This past winter I had the privilege to chat with Michael MacFerrin, glaciologist, and Ph.D. candidate at the University of Colorado Boulder. We talked about his work and discoveries on the Greenland's immense ice sheet. Science is hard work, folks! But the rewards and experiences last a lifetime and beyond. Join us as Mike shares his incredible experiences from this frozen wilderness.
All in favor of doing the Pub Quiz say “aye”! The ayes have it!
Joining us today are the incredibly intelligent Nevena Hristozova, the immensely imaginative Chris MacAlister, and the intermittently inclement Tom Di Liberto.
Here’s how it works. I ask a science question and our team of incomprehensible intellectuals initiate their ingenious answers.
It’s all fun and games until someone loses an eye.
How did YOU do?
Nevena: A bit of shameless self-promotion - I was invited on the 3rd of July to a panel discussion as part of the plenary session of the summer school Let's talk science. It's a collaboration between the Flemish universities and includes half day plenary talks on scicomm topics and 2 or 3 days of workshops on various scicomm skills. I was one of the six reps of universities representing my university as sort of a scicomm role model (yeah baby). So we had a discussion on what's scicomm for us all, what it gives us and why we do it, what's our fav media for scicomm and apparently I stirred the audience by saying that I myself am my fav media because I just love the most to sit and talk with people about science. It was extremely cool and it felt a great honor to have been part of this.
Chris: I’ve been to family wedding in Cornwall, which is limited in its level of scientific interest if I’m completely honest. But whilst I was there I was talking to by wife’s cousin who is a tattoo artist. This conversation included tattoos, how training tattoo artists need to practice on themselves and the inevitable spectre of unwanted or regretted tattoos. This compelled me to go into science communication mode and share the findings of a surprisingly recent study on why tattoos last for as long as they do, considering how quickly our skin gets replaced. The key is our immune system. The tattoo ink gets locked inside white blood cells that try, in vain, to destroy the ink. This actually ends up preserving them inside and as each immune cell dies, a new one takes its place to continue the preservation. The useful thing about knowing this is that immunosuppression can be used to aid the tattoo removal process.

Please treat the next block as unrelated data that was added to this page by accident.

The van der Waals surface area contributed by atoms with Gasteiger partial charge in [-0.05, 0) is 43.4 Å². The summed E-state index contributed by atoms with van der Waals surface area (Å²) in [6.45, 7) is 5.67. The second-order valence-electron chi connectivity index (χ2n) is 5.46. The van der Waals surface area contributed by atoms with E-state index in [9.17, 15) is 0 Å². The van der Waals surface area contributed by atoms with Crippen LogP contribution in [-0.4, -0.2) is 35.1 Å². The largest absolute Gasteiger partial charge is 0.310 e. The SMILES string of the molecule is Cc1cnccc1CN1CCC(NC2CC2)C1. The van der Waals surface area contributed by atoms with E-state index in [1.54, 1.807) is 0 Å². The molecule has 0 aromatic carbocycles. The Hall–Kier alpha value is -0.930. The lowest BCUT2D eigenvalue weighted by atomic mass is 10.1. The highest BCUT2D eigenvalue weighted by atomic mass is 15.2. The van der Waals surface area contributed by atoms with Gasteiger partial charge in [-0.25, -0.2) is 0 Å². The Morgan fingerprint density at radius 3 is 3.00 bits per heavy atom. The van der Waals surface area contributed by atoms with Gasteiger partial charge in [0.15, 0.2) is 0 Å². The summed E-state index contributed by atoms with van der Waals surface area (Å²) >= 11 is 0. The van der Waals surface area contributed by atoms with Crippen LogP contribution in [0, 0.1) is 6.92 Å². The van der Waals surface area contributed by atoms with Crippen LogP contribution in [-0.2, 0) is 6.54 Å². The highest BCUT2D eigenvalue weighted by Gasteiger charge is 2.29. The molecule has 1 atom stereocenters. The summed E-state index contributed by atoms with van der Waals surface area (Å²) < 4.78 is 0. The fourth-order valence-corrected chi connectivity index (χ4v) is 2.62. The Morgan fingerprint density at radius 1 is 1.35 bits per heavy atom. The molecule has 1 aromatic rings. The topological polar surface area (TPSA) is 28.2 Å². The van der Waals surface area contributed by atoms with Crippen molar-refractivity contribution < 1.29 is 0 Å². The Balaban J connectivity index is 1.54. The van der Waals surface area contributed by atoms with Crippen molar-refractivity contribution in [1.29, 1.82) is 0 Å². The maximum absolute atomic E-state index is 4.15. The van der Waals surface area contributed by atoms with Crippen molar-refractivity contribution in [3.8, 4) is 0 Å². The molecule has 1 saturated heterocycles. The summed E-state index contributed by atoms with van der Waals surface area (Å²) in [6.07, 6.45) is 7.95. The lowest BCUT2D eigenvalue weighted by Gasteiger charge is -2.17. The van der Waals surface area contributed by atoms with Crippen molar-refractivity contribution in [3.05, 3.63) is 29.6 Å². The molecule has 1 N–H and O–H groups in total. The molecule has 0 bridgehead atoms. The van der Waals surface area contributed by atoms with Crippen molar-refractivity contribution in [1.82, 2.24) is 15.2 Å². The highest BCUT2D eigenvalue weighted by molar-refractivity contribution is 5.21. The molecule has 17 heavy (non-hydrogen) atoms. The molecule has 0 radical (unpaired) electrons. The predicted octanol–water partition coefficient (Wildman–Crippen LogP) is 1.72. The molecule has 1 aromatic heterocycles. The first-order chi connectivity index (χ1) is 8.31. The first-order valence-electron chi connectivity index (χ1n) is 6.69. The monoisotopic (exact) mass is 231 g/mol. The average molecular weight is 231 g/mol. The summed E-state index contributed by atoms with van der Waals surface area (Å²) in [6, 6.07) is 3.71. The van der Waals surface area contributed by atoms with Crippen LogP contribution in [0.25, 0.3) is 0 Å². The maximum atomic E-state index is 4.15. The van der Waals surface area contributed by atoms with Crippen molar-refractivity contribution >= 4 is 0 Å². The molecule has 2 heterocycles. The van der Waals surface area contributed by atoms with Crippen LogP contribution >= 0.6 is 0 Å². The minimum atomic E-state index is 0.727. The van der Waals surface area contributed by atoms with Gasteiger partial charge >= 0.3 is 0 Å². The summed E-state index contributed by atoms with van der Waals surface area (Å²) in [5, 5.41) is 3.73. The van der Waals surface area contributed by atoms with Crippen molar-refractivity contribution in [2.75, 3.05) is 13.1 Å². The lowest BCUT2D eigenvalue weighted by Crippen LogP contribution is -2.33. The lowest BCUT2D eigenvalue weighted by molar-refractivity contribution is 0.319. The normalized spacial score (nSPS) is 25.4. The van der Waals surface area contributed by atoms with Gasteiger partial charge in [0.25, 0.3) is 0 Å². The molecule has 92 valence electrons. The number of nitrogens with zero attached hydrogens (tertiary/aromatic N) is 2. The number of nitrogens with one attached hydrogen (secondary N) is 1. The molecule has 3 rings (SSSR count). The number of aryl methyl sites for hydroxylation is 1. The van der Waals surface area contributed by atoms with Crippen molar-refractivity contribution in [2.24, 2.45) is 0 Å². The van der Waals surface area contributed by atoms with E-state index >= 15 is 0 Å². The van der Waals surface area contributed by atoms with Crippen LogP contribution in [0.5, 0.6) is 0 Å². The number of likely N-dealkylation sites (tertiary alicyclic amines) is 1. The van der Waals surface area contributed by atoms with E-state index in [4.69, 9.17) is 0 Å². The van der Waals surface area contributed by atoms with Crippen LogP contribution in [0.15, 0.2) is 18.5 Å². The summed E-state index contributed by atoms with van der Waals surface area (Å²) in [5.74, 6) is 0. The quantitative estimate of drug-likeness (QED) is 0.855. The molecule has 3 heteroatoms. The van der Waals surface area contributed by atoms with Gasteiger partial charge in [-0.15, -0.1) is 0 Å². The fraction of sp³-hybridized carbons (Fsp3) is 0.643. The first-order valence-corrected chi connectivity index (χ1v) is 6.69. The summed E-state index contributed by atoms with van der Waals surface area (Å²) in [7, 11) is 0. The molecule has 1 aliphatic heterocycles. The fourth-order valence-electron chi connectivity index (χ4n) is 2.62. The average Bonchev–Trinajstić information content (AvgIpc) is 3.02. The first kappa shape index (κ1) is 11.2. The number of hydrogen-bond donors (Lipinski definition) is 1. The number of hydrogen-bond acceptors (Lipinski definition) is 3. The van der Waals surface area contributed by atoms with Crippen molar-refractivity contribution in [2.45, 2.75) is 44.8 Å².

Tom: I’ve been taking a 2.5 year old to gymnastics classes where they attempt to get a bunch of toddlers to play group games together. My toddler disagrees and immediately makes a run for the balance beam. In good news, he has great balance and is seemingly indestructable. In bad news, for the other kids, he tends to bounce off everything even other children. Those kids arent so lucky.
Nevena: On the 19th of July, Thursday I'll be attending an online seminar by SGS. It's a Food safety webinar entitled 'How to Improve Food Authenticity, Traceability and Safety using Next Generation Sequencing'. If it's not too late for our listeners with interest in knowing how can authorities can use latest technologies to ensure that what we eat is what the label says. It's at 10am Central European time @sgseventsenter webpage.
Nevena: If I may - an episode of my other podcast, the one I actually produce is just out - it's only our 4th and it's with guests from an account on Twitter called Latino labs promoting diversity in academia. You can listen to it on my blog incubatorium.eu of the right hand side directly or anywhere you catch your podcasts if you search for the Scicomm JC podcast.
Chris: In addition to recent posts about whether dogs can smell fear and how to recreate radiation using a skipping rope. This week, on Matilda’s Lab I’ve finally dealt with a subject that I’ve been meaning to for a long time: Uncertainty. One of the big misunderstandings of people who question modern science is that we don’t prove things; only Mathematicians can do this, instead; all we can do is to minimise our uncertainty about things and accept that what we know can change depending on where the evidence takes us. Ultimately, we are in a non-ending war against ignorance. Ignorance is our default state, so if you (like so many people) are fearful or ashamed about your ignorance, don’t be, we all have it. Instead, get out there and do something about it!.
Thanks to Michael MacFerrin for sharing his amazing work in the frozen (but thawing) north.
And that concludes this episode of the Blue Streak Science Podcast.
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This show is produced by the Blue Streak Science team, and edited by Pro Podcast Solutions.
And our hosts today were Nevena Hristozova, Chris MacAlister, Tom Di Liberto, and JD Goodwin.
Thank you for joining us. And remember…follow the science!